Numerical GR

  • Thread starter edpell
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  • #26
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I know someone (online) who is a numerical relativist working on the 2-body problem at The API in Jena (Germany), but if he's on this forum I don't know what his nickname is. He's a recent PhD so I'd say that would work... maybe I can ask him to come here, or I can relay a question to him if you like?
If he'd be willing to come talk basics about his research, that would be a lot of fun. I've always been curious how they do numerical GR.

If you can only relay questions, I guess what I wrote in https://www.physicsforums.com/showpost.php?p=2646415&postcount=9" is along the lines of what I'm curious about. I have a feeling my ignorance of the field would require some translating before those are useful questions though.

Probably the most approachable question is this:
Naively, when I look at Einstein's equations, it only gives information for the Ricci curvature ... so how do you determine the Weyl curvature evolution in numerical GR?

My understanding is that in analytic solutions they use symmetry arguments and boundary conditions at infinity to constrain the form of the metric, which effectively puts in the Weyl terms. Maybe that is not correct, but even if it is along the right track, in dynamic situations you don't have those luxuries. Naively it looks like the Weyl curvature can just evolve however it wants (I assume that is wrong for some reason though).
 
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  • #27
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My understanding is that in analytic solutions they use symmetry arguments and boundary conditions at infinity to constrain the form of the metric, which effectively puts in the Weyl terms. Maybe that is not correct, but even if it is along the right track, in dynamic situations you don't have those luxuries. Naively it looks like the Weyl curvature can just evolve however it wants (I assume that is wrong for some reason though).
I also have a very limited understanding of the issue for GR simulation. But it does seem like two of the issues are initial conditions and coordinate systems.

I would hope that there is some way to give an initial placement and velocity to N-bodies and then through some sort of relaxation technique take an initial guessed (known wrong) space-time condition and relax it to the correct space-time condition.

On the coordinates the paper offered in an earlier post covers some of this. They use two systems of coordinates one fixed and one deformable. The issue is in GR you do not have a fixed cartesian (sic) grid the space-time deforms! So what do you simulate? Give me a lever and a place to stand and I will move the Earth, in this case give me a place to stand and I will simulate GR.
 
  • #28
Stingray
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Gravitational radiation? Can you support that statement with some reference where I can see exact equations used in such simulations, or if you can just write the equation down here, please?
Einstein's equation: [itex]R_{ab} - \frac{1}{2} g_{ab} R = 8\pi T_{ab}[/itex]. This is a nonlinear PDE. Unlike in Newtonian gravity, the field has its own dynamical degrees of freedom in GR. You can not code up anything to solve this in 5 hours. You need a great deal of theoretical knowledge even to turn it into something you might try to write into a program. It is still extremely difficult and time consuming to get high quality simulations. The problem is VASTLY more complicated than solving a problem in Newtonian gravity.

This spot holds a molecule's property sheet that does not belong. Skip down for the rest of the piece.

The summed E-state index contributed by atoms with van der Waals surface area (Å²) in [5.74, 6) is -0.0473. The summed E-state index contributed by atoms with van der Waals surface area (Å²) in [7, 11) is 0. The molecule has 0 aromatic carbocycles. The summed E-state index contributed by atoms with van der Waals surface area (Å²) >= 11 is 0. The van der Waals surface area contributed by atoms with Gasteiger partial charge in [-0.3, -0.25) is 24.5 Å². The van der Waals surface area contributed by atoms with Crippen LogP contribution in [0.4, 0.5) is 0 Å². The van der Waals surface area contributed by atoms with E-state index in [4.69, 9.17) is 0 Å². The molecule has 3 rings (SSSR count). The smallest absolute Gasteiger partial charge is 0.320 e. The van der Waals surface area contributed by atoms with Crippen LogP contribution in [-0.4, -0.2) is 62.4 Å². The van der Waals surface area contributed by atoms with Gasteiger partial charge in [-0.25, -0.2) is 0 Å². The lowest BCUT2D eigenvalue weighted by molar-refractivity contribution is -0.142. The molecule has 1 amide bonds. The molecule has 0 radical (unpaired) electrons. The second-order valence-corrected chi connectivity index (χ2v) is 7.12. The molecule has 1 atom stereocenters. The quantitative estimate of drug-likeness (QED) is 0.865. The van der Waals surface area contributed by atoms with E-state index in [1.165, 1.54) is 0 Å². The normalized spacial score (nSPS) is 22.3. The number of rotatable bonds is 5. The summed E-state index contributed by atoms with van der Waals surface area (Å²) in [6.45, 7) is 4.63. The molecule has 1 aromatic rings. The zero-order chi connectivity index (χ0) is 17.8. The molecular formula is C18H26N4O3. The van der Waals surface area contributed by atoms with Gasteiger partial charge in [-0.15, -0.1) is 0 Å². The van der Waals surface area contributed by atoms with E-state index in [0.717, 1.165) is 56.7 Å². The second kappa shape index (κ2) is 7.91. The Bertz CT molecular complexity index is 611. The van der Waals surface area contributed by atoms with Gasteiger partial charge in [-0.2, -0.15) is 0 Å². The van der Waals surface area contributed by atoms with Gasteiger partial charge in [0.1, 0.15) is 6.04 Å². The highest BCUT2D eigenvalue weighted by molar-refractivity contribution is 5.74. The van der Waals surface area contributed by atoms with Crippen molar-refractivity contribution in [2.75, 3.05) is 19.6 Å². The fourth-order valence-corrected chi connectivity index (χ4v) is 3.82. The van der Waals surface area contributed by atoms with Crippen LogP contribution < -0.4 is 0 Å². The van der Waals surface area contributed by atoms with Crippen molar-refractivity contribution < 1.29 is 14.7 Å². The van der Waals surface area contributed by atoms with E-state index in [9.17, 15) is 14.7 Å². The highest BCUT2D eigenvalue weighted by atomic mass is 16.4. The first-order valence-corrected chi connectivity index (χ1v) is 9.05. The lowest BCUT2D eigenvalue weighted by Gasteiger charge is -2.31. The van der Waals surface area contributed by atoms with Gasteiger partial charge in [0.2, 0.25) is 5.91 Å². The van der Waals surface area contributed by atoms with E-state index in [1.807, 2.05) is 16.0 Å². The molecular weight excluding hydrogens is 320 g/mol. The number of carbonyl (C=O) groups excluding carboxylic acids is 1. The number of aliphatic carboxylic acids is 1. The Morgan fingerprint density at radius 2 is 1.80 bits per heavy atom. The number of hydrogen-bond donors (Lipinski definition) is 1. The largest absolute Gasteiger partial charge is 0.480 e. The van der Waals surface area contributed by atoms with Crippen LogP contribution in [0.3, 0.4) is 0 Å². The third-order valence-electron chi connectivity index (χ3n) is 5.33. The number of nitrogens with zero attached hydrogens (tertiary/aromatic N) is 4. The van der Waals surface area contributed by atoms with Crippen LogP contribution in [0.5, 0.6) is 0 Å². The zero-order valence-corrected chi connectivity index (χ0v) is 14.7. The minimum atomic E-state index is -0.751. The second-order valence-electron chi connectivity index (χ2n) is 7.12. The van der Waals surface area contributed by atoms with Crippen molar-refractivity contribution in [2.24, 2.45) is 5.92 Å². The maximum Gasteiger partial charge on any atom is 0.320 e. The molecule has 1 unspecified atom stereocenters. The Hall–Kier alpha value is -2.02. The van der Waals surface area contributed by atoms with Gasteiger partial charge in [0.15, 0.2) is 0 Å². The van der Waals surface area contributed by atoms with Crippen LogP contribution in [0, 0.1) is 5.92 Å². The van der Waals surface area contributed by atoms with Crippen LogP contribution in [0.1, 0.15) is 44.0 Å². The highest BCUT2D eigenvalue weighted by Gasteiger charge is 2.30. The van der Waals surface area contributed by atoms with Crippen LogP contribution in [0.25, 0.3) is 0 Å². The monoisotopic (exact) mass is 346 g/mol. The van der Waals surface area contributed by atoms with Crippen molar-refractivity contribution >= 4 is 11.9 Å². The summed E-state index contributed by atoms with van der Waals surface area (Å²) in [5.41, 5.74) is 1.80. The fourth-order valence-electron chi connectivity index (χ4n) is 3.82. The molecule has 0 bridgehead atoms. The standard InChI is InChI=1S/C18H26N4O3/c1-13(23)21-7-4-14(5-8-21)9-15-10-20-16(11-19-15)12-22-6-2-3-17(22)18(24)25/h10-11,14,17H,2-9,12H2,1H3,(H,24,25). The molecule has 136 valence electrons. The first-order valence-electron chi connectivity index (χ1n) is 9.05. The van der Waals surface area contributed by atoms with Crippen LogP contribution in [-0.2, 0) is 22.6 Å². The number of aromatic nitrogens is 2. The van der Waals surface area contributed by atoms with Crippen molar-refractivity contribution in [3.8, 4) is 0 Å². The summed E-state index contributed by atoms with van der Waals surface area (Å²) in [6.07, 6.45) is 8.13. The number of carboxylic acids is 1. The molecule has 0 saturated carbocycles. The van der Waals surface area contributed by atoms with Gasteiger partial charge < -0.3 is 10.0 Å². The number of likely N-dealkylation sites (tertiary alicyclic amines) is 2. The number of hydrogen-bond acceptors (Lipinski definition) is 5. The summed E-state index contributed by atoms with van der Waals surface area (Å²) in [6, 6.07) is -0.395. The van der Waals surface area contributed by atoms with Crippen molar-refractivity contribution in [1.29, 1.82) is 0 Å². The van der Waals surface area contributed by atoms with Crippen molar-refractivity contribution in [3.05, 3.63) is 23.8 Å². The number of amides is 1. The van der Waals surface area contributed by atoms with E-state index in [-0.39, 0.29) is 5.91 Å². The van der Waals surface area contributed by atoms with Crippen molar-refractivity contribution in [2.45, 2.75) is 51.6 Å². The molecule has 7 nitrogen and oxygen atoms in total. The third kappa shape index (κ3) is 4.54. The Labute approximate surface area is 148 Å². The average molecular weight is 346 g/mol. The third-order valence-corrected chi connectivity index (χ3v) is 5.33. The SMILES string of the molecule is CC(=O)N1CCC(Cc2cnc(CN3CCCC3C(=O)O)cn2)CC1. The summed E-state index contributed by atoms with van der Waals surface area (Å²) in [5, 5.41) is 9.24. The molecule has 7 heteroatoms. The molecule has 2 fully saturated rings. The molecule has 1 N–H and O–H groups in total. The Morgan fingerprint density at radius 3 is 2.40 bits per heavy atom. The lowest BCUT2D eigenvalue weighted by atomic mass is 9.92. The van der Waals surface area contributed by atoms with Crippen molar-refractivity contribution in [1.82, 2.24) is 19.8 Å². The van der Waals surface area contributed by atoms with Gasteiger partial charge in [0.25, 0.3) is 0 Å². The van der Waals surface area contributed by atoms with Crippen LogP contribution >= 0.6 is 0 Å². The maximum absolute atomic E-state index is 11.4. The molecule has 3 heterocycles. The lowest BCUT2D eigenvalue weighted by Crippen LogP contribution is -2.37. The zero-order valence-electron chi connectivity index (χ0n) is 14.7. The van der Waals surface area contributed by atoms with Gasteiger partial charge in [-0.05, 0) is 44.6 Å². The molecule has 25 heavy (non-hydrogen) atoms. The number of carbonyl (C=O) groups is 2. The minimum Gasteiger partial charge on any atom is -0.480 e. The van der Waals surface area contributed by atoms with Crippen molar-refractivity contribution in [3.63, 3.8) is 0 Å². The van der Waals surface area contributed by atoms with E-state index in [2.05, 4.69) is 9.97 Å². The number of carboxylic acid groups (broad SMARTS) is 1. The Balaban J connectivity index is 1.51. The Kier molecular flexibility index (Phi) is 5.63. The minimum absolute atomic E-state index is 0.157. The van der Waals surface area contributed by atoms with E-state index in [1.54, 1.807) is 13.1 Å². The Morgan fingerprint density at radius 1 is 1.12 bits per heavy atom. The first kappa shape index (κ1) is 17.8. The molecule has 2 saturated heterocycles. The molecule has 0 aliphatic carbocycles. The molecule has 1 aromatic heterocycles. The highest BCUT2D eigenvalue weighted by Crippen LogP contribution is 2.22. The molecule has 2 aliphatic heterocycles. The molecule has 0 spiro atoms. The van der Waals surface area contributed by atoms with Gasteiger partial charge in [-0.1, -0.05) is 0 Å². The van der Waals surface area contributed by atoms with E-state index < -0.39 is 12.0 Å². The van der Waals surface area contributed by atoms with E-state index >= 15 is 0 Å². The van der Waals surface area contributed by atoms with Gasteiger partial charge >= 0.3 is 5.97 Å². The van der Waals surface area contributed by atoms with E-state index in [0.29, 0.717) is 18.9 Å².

That said, something like the solar system does not need full GR. It is adequate to use what is called the post-Newtonian approximation of it. This assume weak fields and slow speeds to analytically simplify the equations. The result can be simulated without much effort. The very lowest order corrections have a similar effect to making the gravitational field of the Sun look like it is coming from a somewhat more oblate object. This kind of thing is included in modern simulations of the solar system.
 
  • #29
atyy
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I also have a very limited understanding of the issue for GR simulation. But it does seem like two of the issues are initial conditions and coordinate systems.
http://relativity.livingreviews.org/Articles/lrr-2000-5/ [Broken]

http://www.astrobiology.ucla.edu/OTHER/SSO/ [Broken]
 
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  • #30
Stingray
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Nabeshin,
How do people even do numerical simulations?
Naively, when I look at Einstein's equations, it only gives information for the Ricci curvature ... so what determines the Weyl curvature evolution?
You split the spacetime up into a stack of spacelike hypersurfaces representing surfaces of constant time. It is usually assumed that each of these hypersurfaces has the same topology, so the manifold looks like [itex]M = \Sigma \times \mathbb{R}[/itex]. You now specify initial data on one of the hypersurfaces and evolve it forward.

This requires writing Einstein's equation in terms of geometric objects intrinsic to the hypersurfaces. They all have an intrinsic (3D) metric as well as an extrinsic curvature. These things can be related to the 4D curvature (and therefore Einstein's equation) using the Gauss-Codazzi equations. You also have to worry about how the hypersurfaces stack on top of each other. This is parameterized by a lapse function ("relative time separation between leaves") and a shift vector ("shearing between leaves"). The lapse and shift are not constrained by Einstein's equation, and must be specified. Bad choices quickly lead to singular coordinate systems (and crashed computers).

In terms of these variables, Einstein's equation reduces to a pair of constraint equations and a pair of evolution equations for 3-metric and extrinsic curvature. The constraints are analogous to Laplace equations, and do not involve time derivatives. If they are satisfied on one hypersurface, one can show that use of the evolution equations alone guarantees that they are satisfied on all other hypersurfaces.